Week 2 Forum: A Question of Authenticity
In Camera Lucida (1980: 89) Roland Barthes states that ‘In the Photograph, the power of authentication exceeds the power of representation’.
This quote, from Barthes’ downbeat and reflective final publication, written just months before his untimely death, reflects his realist beliefs. He favoured the photograph as a source of tangible proof: something that could be used in evidence in a Court of Law, for example. In the 1980’s, creative photography was the pastime of a talented few. Fast-forward almost 40 years and nearly half of the planet’s population has direct access to a smartphone festooned with creative photographic features that will turn any authentic image into something far more representative.
Consequently, the accuracy of this statement lies more appropriately in a vanishing society of the past and is also subject to the precise definition of the words. Of most significance is the word ‘photograph’. Today, the increasing ease with which an image can be fabricated from scratch and purport to being a photograph necessitates the question ‘at what point does a photograph cease being a photograph?’ By definition, a photograph is the process of producing an image by the action of radiant energy on a sensitive surface, so a photo-realistic image cannot be a photograph, but how much alteration can be made to a photograph before it is considered something else?
I interpret authentication as the accurate reproduction of a given scene, whereas representation might be considered as the more artistic or creative production of an image. Where my practice is concerned, it is my intention to portray a faithful reproduction of stained glass windows, with authentication be most important. However, I am using a medium that is not capable (currently) of doing the job. Every photograph I take reveals the inherent limitations of digital photography and show that in order to produce an ‘authentic’ photograph of stained glass, post-production is necessary. The reality is that I am using the ‘modern’ full pallet of photography (camera and computer) as the only way order to create a faithful image.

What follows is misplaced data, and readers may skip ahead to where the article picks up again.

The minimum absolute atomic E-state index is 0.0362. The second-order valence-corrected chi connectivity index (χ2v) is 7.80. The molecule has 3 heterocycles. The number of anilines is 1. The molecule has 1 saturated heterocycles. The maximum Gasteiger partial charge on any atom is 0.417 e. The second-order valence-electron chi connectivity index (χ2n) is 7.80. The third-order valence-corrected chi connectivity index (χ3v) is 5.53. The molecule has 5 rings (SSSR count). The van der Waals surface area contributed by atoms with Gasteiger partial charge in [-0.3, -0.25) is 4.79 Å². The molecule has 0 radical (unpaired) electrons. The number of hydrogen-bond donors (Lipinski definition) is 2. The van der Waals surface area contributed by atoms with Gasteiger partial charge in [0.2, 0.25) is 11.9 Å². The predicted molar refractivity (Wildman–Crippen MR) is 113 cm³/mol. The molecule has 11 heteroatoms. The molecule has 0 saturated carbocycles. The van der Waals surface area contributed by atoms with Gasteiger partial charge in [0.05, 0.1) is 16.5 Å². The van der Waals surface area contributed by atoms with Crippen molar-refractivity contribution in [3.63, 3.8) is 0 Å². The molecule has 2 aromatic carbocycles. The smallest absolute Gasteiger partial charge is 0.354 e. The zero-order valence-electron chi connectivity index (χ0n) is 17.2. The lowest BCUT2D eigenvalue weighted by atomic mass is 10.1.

This poses a paradox… it seems reasonable to accept that an authentic image is one that is factual or truthful. So by implication an authentic image is one that has not been manipulated – most probably one devoid of editing. In the case of the photography of stained glass, such an authentic image would not be a truthful portrayal of the stained glass itself. With our eyes being so much better at handling a wide dynamic range than a camera’s sensor or a film, an authentic image as considered by Barthes would be a pale reflection of the reality. Only with considerable editing, decreasing the authentication and increasing the more representation, could a photograph of stained glass become an accurate facsimile of the object.
Context has a vital part to play: in journalism and iconic competition, it is expected that the photographs exude authentication. However, in May I reflected upon the 2017 Wildlife Photographer of the Year contest (HERE) in which Marcio Cabral was stripped of the “Animals in Their Environment” category prize in an incident that definitely fell short of these expectations. This term I have been teaching image editing to a year group and as always we start by looking at the ethics (and wrongdoings) in the world of advertising, focussing in particular on fashion and food – areas where the power of representation has been for many years the driving force of photographic work.
Ultimately, photography is photography, and it is down to the gullibility, knowledge and experience of the observer to interpret the reality depicted within an image.